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Dyson is converting an airfield into an electric car R&D hub with a massive test track

Dyson, best known for its vacuum, is moving forward with its multi-billion-dollar plan to launch several new electric vehicles.

The company has now announced that it is converting an airfield into an electric car R&D hub with a massive test track.

Dyson has long been rumored to be working on its own electric vehicle. The rumors intensified when the company acquired Michigan-based solid-state battery startup Sakti3 for $90 million and announced plans to build an important $1 billion battery factory to mass produce the next generation battery technology.

The company later confirmed the plans in an email to employees that they released.

Dyson confirmed that it is investing £2 billion ($2.7 billion USD) to bring electric vehicles to market and earlier this year, we learned that they are actually planning 3 all-electric vehicles and they could skip solid-state batteries for the first generation.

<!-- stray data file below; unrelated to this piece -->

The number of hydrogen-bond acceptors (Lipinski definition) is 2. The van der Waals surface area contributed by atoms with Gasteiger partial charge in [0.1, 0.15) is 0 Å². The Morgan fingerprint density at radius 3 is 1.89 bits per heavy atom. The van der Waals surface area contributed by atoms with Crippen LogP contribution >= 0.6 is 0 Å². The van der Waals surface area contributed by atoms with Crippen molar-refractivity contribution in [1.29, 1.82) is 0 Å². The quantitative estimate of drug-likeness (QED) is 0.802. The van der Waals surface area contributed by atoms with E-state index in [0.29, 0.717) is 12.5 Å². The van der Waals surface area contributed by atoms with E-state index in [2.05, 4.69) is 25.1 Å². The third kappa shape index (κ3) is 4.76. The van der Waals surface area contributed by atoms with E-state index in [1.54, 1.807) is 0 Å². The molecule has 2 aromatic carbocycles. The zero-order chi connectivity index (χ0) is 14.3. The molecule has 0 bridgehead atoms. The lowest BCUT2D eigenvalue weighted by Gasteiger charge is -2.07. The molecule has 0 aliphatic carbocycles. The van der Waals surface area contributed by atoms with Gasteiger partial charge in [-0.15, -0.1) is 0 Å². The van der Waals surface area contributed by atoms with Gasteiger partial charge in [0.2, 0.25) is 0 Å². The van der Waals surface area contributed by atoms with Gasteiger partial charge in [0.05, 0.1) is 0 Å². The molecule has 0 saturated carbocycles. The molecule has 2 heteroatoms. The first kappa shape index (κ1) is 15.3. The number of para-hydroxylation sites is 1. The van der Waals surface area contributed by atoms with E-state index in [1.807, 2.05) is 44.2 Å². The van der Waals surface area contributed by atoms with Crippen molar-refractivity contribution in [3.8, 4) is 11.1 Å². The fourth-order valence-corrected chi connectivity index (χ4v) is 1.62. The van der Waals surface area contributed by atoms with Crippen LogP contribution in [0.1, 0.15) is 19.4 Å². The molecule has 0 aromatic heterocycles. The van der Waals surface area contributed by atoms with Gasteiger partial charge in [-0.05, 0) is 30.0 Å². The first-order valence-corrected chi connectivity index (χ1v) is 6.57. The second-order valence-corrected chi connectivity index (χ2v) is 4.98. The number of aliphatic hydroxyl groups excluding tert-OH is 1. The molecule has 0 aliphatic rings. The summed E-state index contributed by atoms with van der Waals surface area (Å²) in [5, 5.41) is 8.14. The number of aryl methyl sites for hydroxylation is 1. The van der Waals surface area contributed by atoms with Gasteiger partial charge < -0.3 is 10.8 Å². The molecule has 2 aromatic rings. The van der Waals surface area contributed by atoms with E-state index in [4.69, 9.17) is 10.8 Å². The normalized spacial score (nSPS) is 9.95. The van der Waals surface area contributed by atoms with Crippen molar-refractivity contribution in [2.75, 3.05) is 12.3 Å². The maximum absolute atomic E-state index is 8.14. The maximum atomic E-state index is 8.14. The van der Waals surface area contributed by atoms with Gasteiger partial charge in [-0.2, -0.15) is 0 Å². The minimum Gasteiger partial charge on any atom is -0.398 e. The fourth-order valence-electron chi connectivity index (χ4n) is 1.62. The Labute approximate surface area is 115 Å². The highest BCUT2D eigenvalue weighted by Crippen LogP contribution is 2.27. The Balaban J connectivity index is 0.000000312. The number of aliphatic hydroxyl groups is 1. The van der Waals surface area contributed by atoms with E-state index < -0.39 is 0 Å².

Now they are announcing impressive new facilities in Hullavington, a village near Bristol, where they already moved over 400 staff working on their electric vehicles.

The company’s new EV division is taking over a former Royal Air Force training station, which first opened in 1937, and it played a significant role during World War II as “a flight school and base for about 1,000 aircraft.”

The BBC reported:

“Dyson has already renovated two hangars built in 1938 at the 517-acre site. That redevelopment has cost £84m and the next phase of the airfield’s development would take Dyson’s total investment to £200m.”

They plan for the location to become a world-class hub of electric vehicle development.

Jim Rowan, chief executive of Dyson, commented:

“We are now firmly focused on the next stage of our automotive project strengthening our credentials as a global research and development organisation,”

An important part of the investment will go toward converting the airfield into a 10-mile long test track for electric vehicles.

That’s the kind of project that can even make established automakers jealous. For example, Tesla does have a test track at its Fremont plant, but it doesn’t have proving grounds of that magnitude and often have to borrow Nissan’s facilities in Arizona.

Not much is known about Dyson’s planned electric vehicles at the moment, but the company is clearly putting some serious money behind the project in order to bring it to market in the next few years.

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